We are called out from the world to be “sojourners and exiles;” we are called to live lives that don’t look like the culture around us. When the world looks at us, we should be easily identifiable as Christians because we are known for our love and for holiness.

In short, we look like Jesus because we are being conformed to His image (see Romans 8:29). Therefore, we don’t act, think, talk, or live like the dark world we came from. We are light in the midst of darkness.

The Problem with Holiness

All that said, there is a problem with holiness.

You can’t be holy … on your own.

While you are called to holiness, living a holy life is not something you can do with grit, determination, talent, or self-effort.

God makes this clear in Isaiah 64:6, “For all of us have become like one who is unclean, and all our righteous deeds are like a filthy garment; and all of us wither like a leaf, and our iniquities, like the wind, carry us away.” Our best effort at living a righteous, holy life is merely “filthy rags.”

So what option do we have?!

There is only one.

The only way to be holy is to embrace the One who is holy. God is the only one who is holy in and of Himself; so if we desire to be holy (and you should long for it), then it demands that we don’t grit our teeth and attempt holiness on our own (that only produces filthy rags); rather, we must cling to Christ. We become holy by allowing Him (the One who is holy) to be our holiness.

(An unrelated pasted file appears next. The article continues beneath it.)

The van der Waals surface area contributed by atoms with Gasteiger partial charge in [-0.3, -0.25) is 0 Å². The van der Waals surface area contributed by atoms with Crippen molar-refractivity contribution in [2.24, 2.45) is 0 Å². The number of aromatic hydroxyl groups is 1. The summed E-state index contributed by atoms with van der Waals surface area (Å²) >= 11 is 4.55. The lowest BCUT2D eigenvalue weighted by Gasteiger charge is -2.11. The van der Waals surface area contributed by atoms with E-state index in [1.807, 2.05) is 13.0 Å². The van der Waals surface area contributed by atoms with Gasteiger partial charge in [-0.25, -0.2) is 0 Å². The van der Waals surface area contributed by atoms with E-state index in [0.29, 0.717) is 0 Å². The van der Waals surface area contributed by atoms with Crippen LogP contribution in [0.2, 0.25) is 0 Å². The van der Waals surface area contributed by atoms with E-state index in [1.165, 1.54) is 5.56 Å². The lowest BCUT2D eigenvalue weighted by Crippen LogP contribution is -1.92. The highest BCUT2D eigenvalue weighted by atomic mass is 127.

This incredible truth is found throughout Scripture:

  • Moses was told to take off his sandals at the burning bush because the ground was holy. Yet the ground was made holy because God was there. See Exodus 3.
  • Exodus 31:13 – “… that you may know that I am Yahweh who makes you holy.”
  • Leviticus 20:7–8 – ‘Therefore, you shall set yourselves apart as holy and be holy, for I am Yahweh your God. And you shall keep My statutes and do them; I am Yahweh who makes you holy.”
  • 1 Corinthians 1:30 – But by His doing you are in Christ Jesus, who became to us wisdom from God, and righteousness and sanctification, and redemption …
  • 2 Corinthians 5:21 – He made Him who knew no sin to be sin on our behalf, so that we might become the righteousness of God in Him.
  • Romans 5:17 – For if by the transgression of the one, death reigned through the one, much more those who receive the abundance of grace and of the gift of righteousness will reign in life through the One, Jesus Christ.
  • Ephesians 4:22–24 – … lay aside, in reference to your former conduct, the old man, which is being corrupted in accordance with the lusts of deceit, and to be renewed in the spirit of your mind, and to put on the new man, which in the likeness of God has been created in righteousness and holiness of the truth.
  • Philippians 1:11 – … having been filled with the fruit of righteousness which comes through Jesus Christ, to the glory and praise of God.